ASSIGNMENT 2B: ANATOMY (Influences of Chicago)

S15 A306

ASSIGNMENT 2B_ANATOMY (Influences of Chicago)

download PDF here – S15 ARCH 306_ASSIGNMENT 2B_ANATOMY

overview:

Using the terms and criteria that we have begun to define and develop in the ‘Memory’ and ‘Bodies’ exercises, examine one of the prescribed territories in Chicago and model it.  Build an open system or framework model that will become your tool for investigating and exploring your specific territory.   This is the territory you will be designing the IDEAhaus in.

objectives:

– Fieldwork

– Explore the city with intent

– Develop new understandings of place based on observation and modeling

– Use observations to develop ‘thick’ questions about site, place and time.

– Learn to build models and tools and armatures for exploration

process:

STEP 1:

In studio, select one of the six (6) ‘points of departure’ from where you will begin your research.  The points of departure are described as cartesian block coordinates (addresses) within the city :

  1. 800 EAST / 5100 SOUTH
  1. 1600 WEST / 3500 SOUTH
  1. 800 WEST / 2200 SOUTH
  1. 3000 WEST / 2000 NORTH
  2. 1200 WEST / 4800 NORTH

 

The ‘point of departure’ is a point (center) within an ‘AREA OF INTEREST’ that is to be explored.  The ‘AREA OF INTEREST’ is the territory defined by a 20 minute walk in every direction from the point of departure.  Very roughly, this territory extends a mile in the cardinal directions radiating from the point of departure.

In your small teams, visit the site.  Systematically observe the entire area of interest by any and all means available to you.  Observe.  Record.  Collect.  Transact.  Socialize. Repeat.

STEP 2:

Build a model that is a framework or a tool for study and investigation.  Choose materials that are simple and easy to work with, abstract in their representational nature (green does not equal grass) and create a model that you can add to, subtract from over the next several weeks. This model will become the primary tool for substantiating your effort and progress.  It is critical to explore how to build models as design tools and not representational objects.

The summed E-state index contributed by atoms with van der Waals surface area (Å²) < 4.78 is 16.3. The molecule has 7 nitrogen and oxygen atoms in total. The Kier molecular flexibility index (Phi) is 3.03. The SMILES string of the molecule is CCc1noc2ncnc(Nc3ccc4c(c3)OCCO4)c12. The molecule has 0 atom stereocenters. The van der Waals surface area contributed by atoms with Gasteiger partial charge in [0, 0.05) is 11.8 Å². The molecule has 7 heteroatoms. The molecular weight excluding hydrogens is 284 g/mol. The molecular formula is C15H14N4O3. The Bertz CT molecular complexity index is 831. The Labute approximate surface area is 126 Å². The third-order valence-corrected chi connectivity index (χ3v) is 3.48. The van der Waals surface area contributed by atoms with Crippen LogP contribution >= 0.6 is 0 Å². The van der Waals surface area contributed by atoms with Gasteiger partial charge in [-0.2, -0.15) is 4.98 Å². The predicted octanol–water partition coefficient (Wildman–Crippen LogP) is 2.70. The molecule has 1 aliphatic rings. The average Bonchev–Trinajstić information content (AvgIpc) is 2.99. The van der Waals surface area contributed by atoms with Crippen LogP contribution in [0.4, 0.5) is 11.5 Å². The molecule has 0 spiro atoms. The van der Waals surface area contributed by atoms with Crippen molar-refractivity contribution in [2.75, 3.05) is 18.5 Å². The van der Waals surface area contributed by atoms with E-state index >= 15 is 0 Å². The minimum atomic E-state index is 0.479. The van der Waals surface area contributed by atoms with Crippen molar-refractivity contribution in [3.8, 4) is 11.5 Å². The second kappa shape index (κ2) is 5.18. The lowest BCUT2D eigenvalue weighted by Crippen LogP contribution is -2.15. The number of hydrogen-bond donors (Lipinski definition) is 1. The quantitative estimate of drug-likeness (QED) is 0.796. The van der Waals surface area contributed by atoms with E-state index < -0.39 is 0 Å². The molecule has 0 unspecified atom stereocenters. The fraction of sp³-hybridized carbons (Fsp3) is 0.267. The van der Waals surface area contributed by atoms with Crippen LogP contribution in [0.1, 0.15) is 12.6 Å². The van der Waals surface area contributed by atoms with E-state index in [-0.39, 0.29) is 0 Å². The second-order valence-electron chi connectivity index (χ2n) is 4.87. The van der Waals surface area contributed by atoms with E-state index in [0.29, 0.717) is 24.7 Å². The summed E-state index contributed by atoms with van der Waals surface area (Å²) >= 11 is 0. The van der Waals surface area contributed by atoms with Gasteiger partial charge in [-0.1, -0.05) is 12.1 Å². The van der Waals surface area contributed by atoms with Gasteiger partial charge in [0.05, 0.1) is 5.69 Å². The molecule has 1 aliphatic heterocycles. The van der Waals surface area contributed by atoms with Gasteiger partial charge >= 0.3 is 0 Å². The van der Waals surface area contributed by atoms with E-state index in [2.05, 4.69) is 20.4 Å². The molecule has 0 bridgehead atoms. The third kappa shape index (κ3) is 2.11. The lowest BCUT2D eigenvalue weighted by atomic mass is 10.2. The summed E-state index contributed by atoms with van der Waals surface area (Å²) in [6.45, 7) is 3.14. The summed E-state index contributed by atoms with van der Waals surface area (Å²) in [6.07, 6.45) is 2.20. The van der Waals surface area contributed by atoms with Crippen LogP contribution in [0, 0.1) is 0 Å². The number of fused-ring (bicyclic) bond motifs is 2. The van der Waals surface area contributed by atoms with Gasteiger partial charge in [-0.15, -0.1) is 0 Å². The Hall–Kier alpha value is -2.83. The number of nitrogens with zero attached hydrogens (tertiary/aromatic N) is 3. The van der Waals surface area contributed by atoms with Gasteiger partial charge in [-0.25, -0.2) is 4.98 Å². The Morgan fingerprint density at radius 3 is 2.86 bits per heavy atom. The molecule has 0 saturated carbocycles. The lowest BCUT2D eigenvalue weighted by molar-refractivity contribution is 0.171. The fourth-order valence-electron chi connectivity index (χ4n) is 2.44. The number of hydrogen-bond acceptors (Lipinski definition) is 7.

Begin by constructing a model of the place you have visited.  Be specific and actually model the site. There is no rush to be artisitc or intuitive or emotive.  Use high levels of craft, but use modeling processes that can be easily altered.  Models can be as large as you would like, but can be no smaller than 30” x 30”.

STEP 3:

Consider the elements that you have observed and recorded and compare them to the vocabulary we have developed thus far in the semester.  Begin to alter your site model to reflect the influences on the site and develop a strategy for modeling them as such. Alter and/or augment your model to reflect these influences.

Influences that define places may include but are not limited to:

demographics culture history infrastructure transit
water parkland politics commerce landmarks
housing food services neighborhoods thresholds
zoning education geology industry density
entertainment movement topography economics tourism
institutions grid energy view sound

 

criteria:

  1. Be specific.  Do not be hurried, but as soon as you are able, become as specific as possible about WHY and WHAT you are modeling.  Your model ultimately cannot be investigating too many influences. Again, the model is not intended to be purely representational.  It is intended to be your workspace for investigation.
  2. Use abstraction not to blur but to establish focus for yourself.  Be conscious of how you abstract elements and influences on the site and then be consistent with those rules.  Use abstraction only after you have specifically identified your intent.
  3.   Catalog/Index influences and potentials.  One you are specific about your intent, thoroughly explore that intent.  Pursue every instance of your focus across your area of interest, not just the first instances you observed.

 

questions:

  1.        What phenomena characterize the regions you’ve outlined?  What aspects inform your perception that it has an identity that’s different from its surroundings?  Can you provide evidence to support your observations – via your own empirical observation or collected data?
  2.        How would you characterize the texture of the region?  Is it continuous, a gradient, a distributed field, or another form?
  3.        Are the limits of the region abrupt, or are they fuzzy?  Is the character of these limits similar on all sides?

 

schedule:

F 23 Jan                              Assignment launch / Site Visit / Fieldwork

S/S 24-25 Jan Site visits/Field Work

M 26 Jan site observations due in class / class discussion

W/F 28 Jan study models/desk crits

F 30 Jan Modeling as Framework Lecture, study models/desk crits

M/W 2/4 Feb desk crits

F 6 Feb draft final model due

M 9 Feb PRESENTATION – FINAL MODELS DUE

 

deliverables

For the review:

  1.  A single site model no smaller than 30”x30”” that represents the Anatomy of your area of interest.
  2.  Any relevant study models.

 

Note: Photographs of the site will not be permitted as deliverables for the review.

 

additional resources:

  1. Mark Bradford – http://www.saatchigallery.com/artists/mark_bradford.htm (i like this one too for Bradford . . . http://www.pinocchioisonfire.org/)

2. Petra Blaisse, A Personal Impression, Yves Brunier Paysagiste, Birkhauser, 1996, p.19-24.

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